Columbia’s Kellie Jones, Sarah Stillman, and Alum Claudia Rankine Receive MacArthur ‘Genius Grants’
They join a distinguished group of 23 talented people in a variety of fields who received fellowships this year for creative work that demonstrates notable originality, dedication and self-direction.
The MacArthur Foundation also recognized poet Claudia Rankine, a 1993 graduate of Columbia School of the Arts whose work shows the relevance of poetry to contemporary social issues. Her most recent book, Citizen, focuses on the emotional and psychic toll of the everyday racism encountered by African Americans, and has become part of the national conversation around race and policing. \"To have a career recognized in this way, a career and practice that I feel in many ways began at Columbia School of the Arts, is a very exciting and motivating gift,\" said Rankine, the Frederick Iseman Professor of Poetry at Yale University.
“This is major recognition for the arena that I have dedicated so much time and energy to,” said Jones, whose research includes African American and African diaspora artists, Latino/a and Latin American artists, and issues in contemporary art and museum theory. “The efforts I have put towards making art history and museum culture more reflective of the world we inhabit by recognizing global and gendered creators has paid off.”
Jones joined Columbia in 2006 after seven years as a professor at Yale, where she got her Ph.D. She has received numerous awards for her work including a Creative Capital | Warhol Foundation Arts Writers Grant in 2013. Her writing has appeared in exhibition catalogues and journals such as Artforum, Atlantica and Third Text. Her book EyeMinded: Living and Writing Contemporary Art was named one of the top 10 art and architecture books of 2011 by Publishers Weekly.
The eldest daughter of the poets and writers Amiri Baraka and Hettie Jones, whose respective archives are in Columbia’s Rare Book & Manuscript Library, Jones is also a curator with numerous exhibitions to her credit. They include the 1997 Johannesburg and 1989 São Paulo biennials and the exhibition “Now Dig This! Art and Black Los Angeles, 1960-1980,” at the Hammer Museum, Los Angeles. “Now Dig This” was named one of the best exhibitions of 2011 and 2012 by Artforum, and best thematic show nationally by the International Association of Art Critics (AICA). In 2014, she was a co-curator of The Brooklyn Museum’s exhibition “Witness: Art and Civil Rights in the 1960s,” which celebrated the 50th anniversary of the Civil Rights Act.
Related: Curator in the Classroom: The Artistic Eye of Prof. Kellie Jones, Columbia News, Dec 21, 2011
“Kellie Jones is a path-breaking scholar, an influential critic, and an inspiring teacher,” said Michael Cole, chair of Columbia’s Department of Art History and Archeology. “From an academic post, moreover, she has become one of the most visionary curators of modern and contemporary art working anywhere in America. Few of us can aspire to follow her example, writing with the learnedness, originality and insight that made her a leader of her field while also establishing an important public voice. It’s exciting to work daily with such a colleague.”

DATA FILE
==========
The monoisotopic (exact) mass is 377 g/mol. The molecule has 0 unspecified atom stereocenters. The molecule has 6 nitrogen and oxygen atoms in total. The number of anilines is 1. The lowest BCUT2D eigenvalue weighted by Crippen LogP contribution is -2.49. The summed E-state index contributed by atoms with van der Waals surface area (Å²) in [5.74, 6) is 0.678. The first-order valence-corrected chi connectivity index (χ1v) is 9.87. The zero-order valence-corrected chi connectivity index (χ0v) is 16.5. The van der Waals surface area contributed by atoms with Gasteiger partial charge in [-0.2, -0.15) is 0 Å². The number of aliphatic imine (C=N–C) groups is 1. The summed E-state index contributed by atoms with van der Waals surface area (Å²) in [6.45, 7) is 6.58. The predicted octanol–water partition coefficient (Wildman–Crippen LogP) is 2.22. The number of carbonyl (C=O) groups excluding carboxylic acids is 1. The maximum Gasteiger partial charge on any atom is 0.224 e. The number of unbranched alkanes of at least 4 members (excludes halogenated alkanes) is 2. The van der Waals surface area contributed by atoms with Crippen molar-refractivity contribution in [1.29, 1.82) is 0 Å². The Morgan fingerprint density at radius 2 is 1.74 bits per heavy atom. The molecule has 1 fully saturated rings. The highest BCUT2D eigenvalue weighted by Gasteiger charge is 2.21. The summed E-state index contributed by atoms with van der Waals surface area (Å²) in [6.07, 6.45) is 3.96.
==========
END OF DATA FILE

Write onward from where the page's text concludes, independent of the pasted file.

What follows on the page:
“I’m truly stunned, and incredibly grateful for the MacArthur Foundation's vote of confidence—both in my work, and in the discipline of immersive, deeply reported journalism,” said Stillman. “I'm so lucky to have found a community of editors and fellow reporters who care passionately about complex investigative work—at The New Yorker and also at Columbia Journalism School. I'm eager to use the fellowship to take big risks with some ambitious long-form stories.\"
Stillman, whose work at Columbia Journalism is focused on publishing stories on women, girls and migration, teaches the course “Gendering Migration: An Intensive Course on Women and Girls Crossing Borders.” A staff writer for The New Yorker, she is also a visiting scholar at New York University’s Arthur L. Carter Journalism Institute.
She won a National Magazine Award in 2012 and Overseas Press Club Award in 2011 for her reporting from Iraq and Afghanistan on labor abuses and human trafficking on U.S. military bases there. Her reporting on the high-risk use of young people as confidential informants in the war on drugs received a George Polk Award in 2012 and the Molly National Journalism Prize in 2013. She has written on topics ranging from civil forfeiture to amateur drone-builders, Mexico's drug cartels to Bangladesh's garment factory workers.
Before joining The New Yorker, Stillman wrote about America’s wars overseas and the challenges facing soldiers at home for The Washington Post, The Nation, The New Republic, Slate and The Atlantic. She co-taught a seminar at Yale University on the Iraq war, and also ran a creative-writing workshop for four years at the Cheshire Correctional Institution, a maximum-security men’s prison in Connecticut.
\"Sarah Stillman has emerged as one of the most important public service journalists of her generation, building a body of work that is unflinching, original and essential,” said Steve Coll, dean of the Columbia Journalism School. “We are thrilled for her and for our students who have been privileged to work with her.”
The MacArthur “genius grant” is awarded annually and comes with a $625,000 stipend that is given with no conditions—fellows may use the money as they see fit.